The difference is in their smoking, drinking and drug habits. FSID's raison d'etre is to eliminate sudden unexpected infant deaths and that is what they believe their advice on putting babies in cots, on their backs, "feet to foot", on a firm mattress with no pillow, will help do. But other organisations think there may be real benefits to taking your baby into your bed.

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  • The National Childbirth Trust NCT , the country's leading parenting organisation and champions of breastfeeding , openly defends bedsharing. The NCT's position is a response to the real world of its members. Deborah Jackson, author of Three In A Bed, says she thinks we are, in the UK, "fixated on the bad aspects of sharing a bed with the baby", which is strange because "the history of bedsharing or shared sleeping places with the baby is as old as humanity itself".

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    Her research, together with her own experiences of bedsharing with her three children, have persuaded her it is profoundly beneficial for both mother and child. The mother is aware of her baby as she is sleeping and reacts to her. I suddenly sat up in the night and held her over the bed and she was sick," she says.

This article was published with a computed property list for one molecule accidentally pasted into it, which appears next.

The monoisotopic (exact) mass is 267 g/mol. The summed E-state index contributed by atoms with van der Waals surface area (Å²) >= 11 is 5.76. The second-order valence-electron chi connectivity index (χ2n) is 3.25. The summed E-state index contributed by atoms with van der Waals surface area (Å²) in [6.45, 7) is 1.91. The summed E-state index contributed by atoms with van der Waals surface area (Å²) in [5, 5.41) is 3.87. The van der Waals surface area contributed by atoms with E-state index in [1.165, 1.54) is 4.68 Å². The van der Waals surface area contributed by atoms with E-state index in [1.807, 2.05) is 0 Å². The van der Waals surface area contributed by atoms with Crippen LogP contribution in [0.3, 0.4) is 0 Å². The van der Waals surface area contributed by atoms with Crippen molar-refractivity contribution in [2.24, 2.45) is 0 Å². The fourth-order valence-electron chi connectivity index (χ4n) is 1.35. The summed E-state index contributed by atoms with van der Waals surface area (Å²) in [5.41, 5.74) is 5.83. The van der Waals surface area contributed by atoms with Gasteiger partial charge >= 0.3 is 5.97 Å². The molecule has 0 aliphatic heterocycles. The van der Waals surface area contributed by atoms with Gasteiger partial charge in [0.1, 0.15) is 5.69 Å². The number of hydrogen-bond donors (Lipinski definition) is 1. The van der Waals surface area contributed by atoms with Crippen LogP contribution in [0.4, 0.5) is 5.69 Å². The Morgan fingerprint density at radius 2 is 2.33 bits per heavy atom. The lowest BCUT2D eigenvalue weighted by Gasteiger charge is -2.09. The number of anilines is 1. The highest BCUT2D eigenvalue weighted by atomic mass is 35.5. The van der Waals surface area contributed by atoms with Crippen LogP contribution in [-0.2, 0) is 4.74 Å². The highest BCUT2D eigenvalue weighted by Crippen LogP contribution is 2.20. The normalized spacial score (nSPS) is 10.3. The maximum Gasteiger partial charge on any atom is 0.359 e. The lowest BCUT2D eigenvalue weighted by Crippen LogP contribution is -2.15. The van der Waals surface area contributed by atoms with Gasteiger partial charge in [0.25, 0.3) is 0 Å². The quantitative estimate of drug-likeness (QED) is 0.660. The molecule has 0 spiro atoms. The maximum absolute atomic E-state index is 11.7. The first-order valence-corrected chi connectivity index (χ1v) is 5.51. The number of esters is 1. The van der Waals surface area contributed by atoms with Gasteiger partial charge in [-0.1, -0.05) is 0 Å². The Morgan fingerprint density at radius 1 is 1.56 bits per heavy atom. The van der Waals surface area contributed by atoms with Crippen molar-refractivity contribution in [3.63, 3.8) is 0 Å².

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  • Somehow she had known the baby was about to be unwell. But there are clear dangers if the mother has been drinking or taking drugs. That's true of everything in parenting," she says. Cot death is devastating and everybody is on the same side — they want to see fewer tragic families who have lost their babies.

    But there is clearly not one single road that everybody can march down together. In the end, a single prohibitive message for parents may even be counter-productive. This may be one of those cases where the public should be given credit for their intelligence and allowed to make up their minds on the basis of rather fuller information.